May 20 (Bloomberg) -- Senate Democrats want to eliminate a tax break for the five biggest multinational oil companies. Republicans oppose the idea on the grounds that rescinding a tax break qualifies as a tax increase.
Both parties are missing the boat. By confining their disagreement to select deductions for a few oil producers, lawmakers are squandering an opportunity to examine all forms of tax breaks and make a real dent in the deficit.
The tax deduction in question was enacted in 2004 and applies to all domestic manufacturers, not just oil and gas companies. It was designed to increase competitiveness in the face of the U.S.’s 35 percent corporate tax rate, among the highest in the developed world.
Democrats settled on the five biggest oil producers as their first target. These companies just happened to earn a combined $36 billion in the first quarter.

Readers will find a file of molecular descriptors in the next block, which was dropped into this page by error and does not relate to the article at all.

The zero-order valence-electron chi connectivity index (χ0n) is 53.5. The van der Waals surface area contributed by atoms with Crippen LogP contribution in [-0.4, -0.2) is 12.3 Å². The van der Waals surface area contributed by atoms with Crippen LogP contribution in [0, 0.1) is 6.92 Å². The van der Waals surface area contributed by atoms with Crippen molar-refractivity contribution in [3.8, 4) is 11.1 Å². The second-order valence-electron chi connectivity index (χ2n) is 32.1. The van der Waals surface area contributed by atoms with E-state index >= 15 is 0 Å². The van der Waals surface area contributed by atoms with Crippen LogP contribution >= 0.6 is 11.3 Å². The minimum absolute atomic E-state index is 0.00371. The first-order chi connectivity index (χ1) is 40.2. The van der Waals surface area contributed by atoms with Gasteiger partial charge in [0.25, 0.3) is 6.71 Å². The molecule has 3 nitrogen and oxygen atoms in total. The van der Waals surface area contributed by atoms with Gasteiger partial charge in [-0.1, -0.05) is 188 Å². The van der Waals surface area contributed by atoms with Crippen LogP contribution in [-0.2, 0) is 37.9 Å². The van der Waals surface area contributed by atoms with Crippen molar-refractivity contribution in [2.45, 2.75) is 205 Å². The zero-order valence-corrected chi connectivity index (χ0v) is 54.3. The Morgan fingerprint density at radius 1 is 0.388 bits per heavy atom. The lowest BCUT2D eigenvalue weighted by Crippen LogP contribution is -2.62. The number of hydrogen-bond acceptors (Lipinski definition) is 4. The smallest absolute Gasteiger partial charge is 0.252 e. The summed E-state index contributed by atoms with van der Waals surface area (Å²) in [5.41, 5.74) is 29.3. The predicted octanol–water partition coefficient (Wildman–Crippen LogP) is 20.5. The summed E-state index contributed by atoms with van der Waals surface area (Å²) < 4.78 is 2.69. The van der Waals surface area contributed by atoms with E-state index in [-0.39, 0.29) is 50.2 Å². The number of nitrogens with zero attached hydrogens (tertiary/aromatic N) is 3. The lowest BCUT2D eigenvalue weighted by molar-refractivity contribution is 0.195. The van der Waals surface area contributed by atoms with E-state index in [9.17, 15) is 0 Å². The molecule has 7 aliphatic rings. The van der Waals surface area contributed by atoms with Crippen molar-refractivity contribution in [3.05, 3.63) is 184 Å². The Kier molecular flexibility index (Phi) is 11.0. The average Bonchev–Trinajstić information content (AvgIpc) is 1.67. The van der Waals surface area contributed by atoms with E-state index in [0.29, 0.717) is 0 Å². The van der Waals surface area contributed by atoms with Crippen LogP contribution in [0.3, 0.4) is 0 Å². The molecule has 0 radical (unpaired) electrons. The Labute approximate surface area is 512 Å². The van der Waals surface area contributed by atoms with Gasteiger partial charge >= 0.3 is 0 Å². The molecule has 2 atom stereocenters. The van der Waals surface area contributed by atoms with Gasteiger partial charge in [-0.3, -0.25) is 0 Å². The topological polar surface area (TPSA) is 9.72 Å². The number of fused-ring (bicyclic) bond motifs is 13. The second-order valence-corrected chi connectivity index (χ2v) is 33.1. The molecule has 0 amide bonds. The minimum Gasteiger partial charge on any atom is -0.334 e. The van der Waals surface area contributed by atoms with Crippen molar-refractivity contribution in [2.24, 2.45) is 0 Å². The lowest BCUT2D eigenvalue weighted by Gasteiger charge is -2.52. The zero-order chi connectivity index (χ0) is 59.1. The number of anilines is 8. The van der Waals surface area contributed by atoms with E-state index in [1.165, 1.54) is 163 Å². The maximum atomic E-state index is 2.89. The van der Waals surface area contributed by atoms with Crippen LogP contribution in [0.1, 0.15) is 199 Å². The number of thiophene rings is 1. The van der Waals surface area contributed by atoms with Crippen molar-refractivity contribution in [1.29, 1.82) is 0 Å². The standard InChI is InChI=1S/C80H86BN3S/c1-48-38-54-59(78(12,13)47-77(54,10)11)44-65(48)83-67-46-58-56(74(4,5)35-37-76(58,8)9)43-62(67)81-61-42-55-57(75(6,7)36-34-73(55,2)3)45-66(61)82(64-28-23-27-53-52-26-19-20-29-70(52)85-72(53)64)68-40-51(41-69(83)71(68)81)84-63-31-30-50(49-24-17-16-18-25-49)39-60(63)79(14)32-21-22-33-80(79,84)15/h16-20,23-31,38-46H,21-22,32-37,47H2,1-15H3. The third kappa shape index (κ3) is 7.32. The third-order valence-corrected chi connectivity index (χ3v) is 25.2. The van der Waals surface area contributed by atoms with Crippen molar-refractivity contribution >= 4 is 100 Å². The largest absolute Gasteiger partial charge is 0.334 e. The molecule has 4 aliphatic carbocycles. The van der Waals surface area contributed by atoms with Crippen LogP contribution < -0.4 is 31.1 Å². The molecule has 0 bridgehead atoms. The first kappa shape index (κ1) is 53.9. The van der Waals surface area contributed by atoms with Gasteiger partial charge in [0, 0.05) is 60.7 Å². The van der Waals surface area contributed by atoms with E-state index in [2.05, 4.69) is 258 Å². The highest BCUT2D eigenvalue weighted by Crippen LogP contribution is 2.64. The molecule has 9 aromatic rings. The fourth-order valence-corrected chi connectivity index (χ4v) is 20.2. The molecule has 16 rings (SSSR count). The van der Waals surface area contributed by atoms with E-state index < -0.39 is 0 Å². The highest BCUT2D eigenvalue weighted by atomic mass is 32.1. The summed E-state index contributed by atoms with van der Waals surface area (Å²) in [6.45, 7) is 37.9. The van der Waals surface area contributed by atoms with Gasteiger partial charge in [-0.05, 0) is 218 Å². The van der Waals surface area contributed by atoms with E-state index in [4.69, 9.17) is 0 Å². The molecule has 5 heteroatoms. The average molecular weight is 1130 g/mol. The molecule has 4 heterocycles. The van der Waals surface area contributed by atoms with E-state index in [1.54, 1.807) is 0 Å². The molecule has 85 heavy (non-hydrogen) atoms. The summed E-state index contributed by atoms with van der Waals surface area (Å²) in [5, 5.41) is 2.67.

The Senate Finance Committee summoned the chief executive officers of Exxon Mobil, Chevron, ConocoPhillips, Royal Dutch Shell and BP Plc to Washington last week to discuss shared sacrifice. At a time when consumers are struggling to fill the tank with $4-a-gallon gas, senators wanted to know if Big Oil could relinquish a benefit that would save the government $21 billion over 10 years.
Of course, that saving, if it ends up being saved, is a drop in the bucket when the U.S. budget deficit will top $1 trillion in 2011 for the third consecutive year.
Eliminating the special exemptions that have been written into the tax code over the years would be one of the simplest and most fruitful ways to raise federal revenue. Tax policy experts put the annual cost of these so-called tax expenditures at roughly $1 trillion. That’s real money.
Unless you believe this loss of revenue leads to smaller government, one person’s tax break is another person’s tax increase. How did the anti-tax GOP justify these tax expenditures in the first place?
The argument against tax breaks for oil companies is clear-cut.